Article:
Research Center

AWIS provides a unique national platform where essential research meets advocacy, innovation and practice in supporting the advancement of women in STEM.

Intersectionality

A Critical Framework for STEM Equity

Building a brighter outlook for women in STEM is best accomplished by implementing innovative approaches to systemic change. AWIS research shows how intersectionality can achieve STEM equity. 

Defining Intersectionality

Intersectionality is a contextual framework for examining how systems of oppression deeply intertwine and influence experiences and opportunities. As shown on Diagram 1, the systems that shape experiences cannot be separated, even though they are often studied this way. For example, a black woman with a disability does not experience her engineering workplace only as a woman, black person, or person with a disability, but instead through her own unique interaction with the systems in which she is situated.

Intersectionality deepens the understanding of and ability to improve the lived experiences of marginalized groups in STEM.

Diagram 1

History of Intersectionality

Coined by Kimberlé W. Crenshaw in 1989, intersectionality is rooted in the research and activism of women of color, extending back to Sojourner Truth’s “Ain’t I a Woman” speech in 1851. Observing the absence of women of color in feminist and race-based social movements, scholar activists like Crenshaw, bell hooks, Patricia Hill Collins, Gloria Anzaldúa, and Cherríe Moraga have called for a deeper look at the interconnected factors that influence power, privilege and oppression.

Applying Intersectionality to STEM Equity Work

Intersectionality contributes to better outcomes for seeking equality as people are considered as a whole, not just with one part of their identity.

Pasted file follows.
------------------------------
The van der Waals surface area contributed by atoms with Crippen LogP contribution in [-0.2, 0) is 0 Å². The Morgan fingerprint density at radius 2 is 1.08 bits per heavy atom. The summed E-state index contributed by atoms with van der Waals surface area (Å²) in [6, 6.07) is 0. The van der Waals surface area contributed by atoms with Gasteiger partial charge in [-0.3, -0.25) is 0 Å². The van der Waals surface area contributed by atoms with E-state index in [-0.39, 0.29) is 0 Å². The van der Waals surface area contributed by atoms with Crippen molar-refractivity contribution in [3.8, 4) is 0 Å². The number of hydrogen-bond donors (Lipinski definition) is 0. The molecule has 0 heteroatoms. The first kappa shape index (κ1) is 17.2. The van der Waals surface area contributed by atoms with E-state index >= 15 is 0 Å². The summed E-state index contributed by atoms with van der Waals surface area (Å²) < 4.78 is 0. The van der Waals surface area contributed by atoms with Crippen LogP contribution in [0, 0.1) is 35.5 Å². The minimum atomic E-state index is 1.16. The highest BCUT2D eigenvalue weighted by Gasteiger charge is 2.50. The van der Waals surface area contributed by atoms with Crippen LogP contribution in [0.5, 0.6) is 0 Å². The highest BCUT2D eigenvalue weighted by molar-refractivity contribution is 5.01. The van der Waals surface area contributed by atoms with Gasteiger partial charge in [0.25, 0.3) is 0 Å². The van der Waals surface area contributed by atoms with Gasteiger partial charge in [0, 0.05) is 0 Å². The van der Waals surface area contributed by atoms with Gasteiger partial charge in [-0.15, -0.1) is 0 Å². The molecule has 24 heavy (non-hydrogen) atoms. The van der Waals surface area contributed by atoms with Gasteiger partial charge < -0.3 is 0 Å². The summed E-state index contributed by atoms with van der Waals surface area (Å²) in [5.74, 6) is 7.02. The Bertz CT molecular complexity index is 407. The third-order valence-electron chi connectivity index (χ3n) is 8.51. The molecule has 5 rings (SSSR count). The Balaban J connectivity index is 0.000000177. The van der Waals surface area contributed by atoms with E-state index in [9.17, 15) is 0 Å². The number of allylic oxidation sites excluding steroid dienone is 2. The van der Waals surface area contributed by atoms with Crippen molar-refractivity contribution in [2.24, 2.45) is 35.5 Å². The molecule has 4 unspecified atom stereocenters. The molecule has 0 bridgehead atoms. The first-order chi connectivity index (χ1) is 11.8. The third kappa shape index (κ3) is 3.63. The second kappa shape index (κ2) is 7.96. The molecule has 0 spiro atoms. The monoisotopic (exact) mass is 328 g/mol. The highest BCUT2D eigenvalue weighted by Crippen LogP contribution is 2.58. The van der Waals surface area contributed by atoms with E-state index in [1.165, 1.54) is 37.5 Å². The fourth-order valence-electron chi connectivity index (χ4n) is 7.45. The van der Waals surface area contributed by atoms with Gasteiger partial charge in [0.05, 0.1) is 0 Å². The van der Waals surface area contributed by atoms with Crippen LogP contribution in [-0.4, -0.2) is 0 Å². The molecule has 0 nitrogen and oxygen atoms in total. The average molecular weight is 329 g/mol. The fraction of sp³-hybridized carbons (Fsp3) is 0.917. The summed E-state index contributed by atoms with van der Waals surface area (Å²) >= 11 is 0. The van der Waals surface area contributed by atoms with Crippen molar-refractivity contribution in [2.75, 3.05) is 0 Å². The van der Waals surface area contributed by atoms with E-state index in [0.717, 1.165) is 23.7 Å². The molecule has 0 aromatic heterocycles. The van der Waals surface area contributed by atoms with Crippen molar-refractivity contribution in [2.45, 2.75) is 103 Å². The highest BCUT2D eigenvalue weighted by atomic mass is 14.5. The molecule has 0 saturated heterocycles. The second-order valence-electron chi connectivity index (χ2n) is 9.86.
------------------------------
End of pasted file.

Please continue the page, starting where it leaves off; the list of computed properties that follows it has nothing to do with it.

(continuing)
Guides Inclusive Survey Design

Surveys may offer a limited set of categories for gender, race and ethnicity, and few ask questions about sexuality or disability. An intersectional approach pushes researchers to expand the options offered participants in questionnaires to better represent identities and experiences. For instance, instead of listing only two, mutually exclusive gender options (man and woman), researchers can also offer categories such as agender, genderqueer, gender-nonconforming, non-binary, and pangender for more inclusive survey results.

Gaining New Insights on Existing Data

Often, STEM equity and participation research looks at demographic categories like gender and race separately and even in ways that reinforce stereotypes. For example, retention research often attributes women’s departure from STEM jobs to family-related reasons. AWIS intersectionality research presents research influenced by gender and race, demonstrating that STEM attrition connects to systemic issues related to hiring, promotion, and working conditions.

Thinking Critically

Whether in research, advocacy or practice, an intersectional approach helps focus on systems and contexts. This includes reviewing research questions asked, questioning assumptions made in policies and programs, considering who the work impacts (or doesn’t), noticing whose voices are missing, and connecting what is discovered to larger systemic issues.

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© 2019 Association for Women in Science. All Rights Reserved.

© 2017 Association for Women in Science. All Rights Reserved.